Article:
Boom (3)

About six weeks later I saw it on the news, right there on the bar TV: some professors at Orono had discovered a new plant that might cure cancer.

I called Katie and told her to come in and take my shift. I apologized to my four customers, then sped home and sat down in front of the computer and didn’t move for seven hours.

It was just a leak. They hadn’t published anything yet. There was no hard data, nothing peer-reviewed. But someone knew enough to realize that they had something big.

The story in the Press-Herald wasn’t very exciting. Or very excited: there are only so many times they can run a story about a Miracle Cancer Cure before they become the journalists who cried wolf. But it had enough technical details that clearly whoever leaked it was plenty excited. (They never even figured out who the leak came from. I wouldn’t bet: all three of them were excited enough to pick up a phone. Or a megaphone.)

Our little fungus, our little Genny, had a protein that cancer didn’t like. Not all cancers, but adenocarcenoma: so colon cancer, some lung, all pancreas, some cervical and breast cancer, some stomach and prostate. So not all cancers, but enough. Plenty enough.

I wondered if the three guys knew this when they came into the bar. I wonder to this day. No idea. They were plenty excited, and spent to suit. But they were nerds who’d Discovered Something. Who knows.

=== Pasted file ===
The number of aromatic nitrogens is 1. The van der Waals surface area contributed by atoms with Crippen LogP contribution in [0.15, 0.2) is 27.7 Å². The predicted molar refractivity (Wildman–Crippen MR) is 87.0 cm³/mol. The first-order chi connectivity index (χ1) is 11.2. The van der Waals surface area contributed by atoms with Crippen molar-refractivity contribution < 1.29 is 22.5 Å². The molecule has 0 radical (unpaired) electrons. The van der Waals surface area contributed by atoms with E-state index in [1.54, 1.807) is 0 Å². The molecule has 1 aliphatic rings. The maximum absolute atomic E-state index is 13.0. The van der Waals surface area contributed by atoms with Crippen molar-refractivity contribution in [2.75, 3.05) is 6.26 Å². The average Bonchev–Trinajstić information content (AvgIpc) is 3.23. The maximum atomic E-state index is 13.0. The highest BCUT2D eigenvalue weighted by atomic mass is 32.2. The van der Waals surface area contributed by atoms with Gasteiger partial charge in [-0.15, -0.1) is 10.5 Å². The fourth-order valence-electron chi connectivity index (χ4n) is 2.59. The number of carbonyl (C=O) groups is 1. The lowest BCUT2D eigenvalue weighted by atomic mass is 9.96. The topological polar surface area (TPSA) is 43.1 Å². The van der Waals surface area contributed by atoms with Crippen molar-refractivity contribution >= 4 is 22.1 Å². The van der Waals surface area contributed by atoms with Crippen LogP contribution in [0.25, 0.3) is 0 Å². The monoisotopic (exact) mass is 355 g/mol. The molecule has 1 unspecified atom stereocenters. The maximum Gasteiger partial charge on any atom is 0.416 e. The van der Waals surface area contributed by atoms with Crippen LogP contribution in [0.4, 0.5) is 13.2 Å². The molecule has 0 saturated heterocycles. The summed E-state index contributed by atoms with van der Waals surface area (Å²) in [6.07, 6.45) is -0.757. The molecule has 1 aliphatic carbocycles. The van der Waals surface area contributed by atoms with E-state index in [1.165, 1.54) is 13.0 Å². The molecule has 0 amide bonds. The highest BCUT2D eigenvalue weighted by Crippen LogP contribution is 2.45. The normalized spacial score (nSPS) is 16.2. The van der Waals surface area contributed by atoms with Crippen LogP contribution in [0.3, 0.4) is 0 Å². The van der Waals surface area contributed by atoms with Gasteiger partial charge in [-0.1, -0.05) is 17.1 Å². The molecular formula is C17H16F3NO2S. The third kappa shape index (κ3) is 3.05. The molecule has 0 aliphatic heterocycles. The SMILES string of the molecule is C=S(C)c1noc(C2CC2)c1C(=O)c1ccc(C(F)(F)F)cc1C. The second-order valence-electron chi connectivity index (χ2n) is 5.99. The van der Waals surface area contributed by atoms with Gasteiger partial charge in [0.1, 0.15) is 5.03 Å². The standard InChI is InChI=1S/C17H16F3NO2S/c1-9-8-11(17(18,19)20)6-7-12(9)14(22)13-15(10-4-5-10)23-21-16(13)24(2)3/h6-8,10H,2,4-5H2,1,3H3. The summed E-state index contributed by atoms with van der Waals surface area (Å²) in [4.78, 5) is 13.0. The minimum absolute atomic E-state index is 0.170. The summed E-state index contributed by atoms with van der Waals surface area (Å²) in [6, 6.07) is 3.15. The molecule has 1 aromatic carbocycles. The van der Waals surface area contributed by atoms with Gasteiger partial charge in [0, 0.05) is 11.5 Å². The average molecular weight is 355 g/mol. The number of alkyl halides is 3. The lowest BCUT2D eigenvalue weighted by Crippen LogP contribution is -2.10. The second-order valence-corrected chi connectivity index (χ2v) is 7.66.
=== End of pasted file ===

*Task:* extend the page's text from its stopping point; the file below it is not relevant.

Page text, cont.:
The next day I called in sick. Katie wasn’t around to cover so I dragged Lotte in to do it for me. She made me promise her I’d be back by eight so she could meet up with her old rich guy. I swore to her I’d be back by eight, and swore to myself I’d be back by eight thirty.

It was the middle of summer. I put on hiking-boots and a windbreaker and got ready to sweat through both of them. I went out into the mountains with nothing but a bottle of water, a box of Cliff Bars, a hip-flask of SoCo, and a trowel. And a plastic wonton-soup container with an inch of pine tar inside.

It took me four hours to find what I was looking for. Then it took me three hours to find the road. I thought I’d never get off that mountain. When I did find the road I realized I was closer to work than to my car and just walked to the bar. Relieved Lotte – a whole hour early – and spent the rest of the evening pouring Carrabassett Pale for a bunch of snowboard salesmen. Had a cab pick me up and drive me to my car. Only then did I open my backpack.

Two little Gennys, floating in oil. Looking like a cross between a potato and an albino tennis ball. Two little Gennys. They really were there.

I put them in my fireplace, burying the container halfway in last winter’s ashes. Took them five days to decompose. Morning of the sixth and my little plastic container was filled with brown oily goop. I didn’t dare find out what it smelled like. Threw it in the dumpster, hoped the raccoons left it well alone.

I knew it was nothing. Nothing for me, nothing for a bartender and a ski bum who just happened to be two mountains over from where some guys had found their special fungus. Still I hadn’t felt so excited since they’d turned off the snow machines.

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~ by davekov on 9 March 2014.

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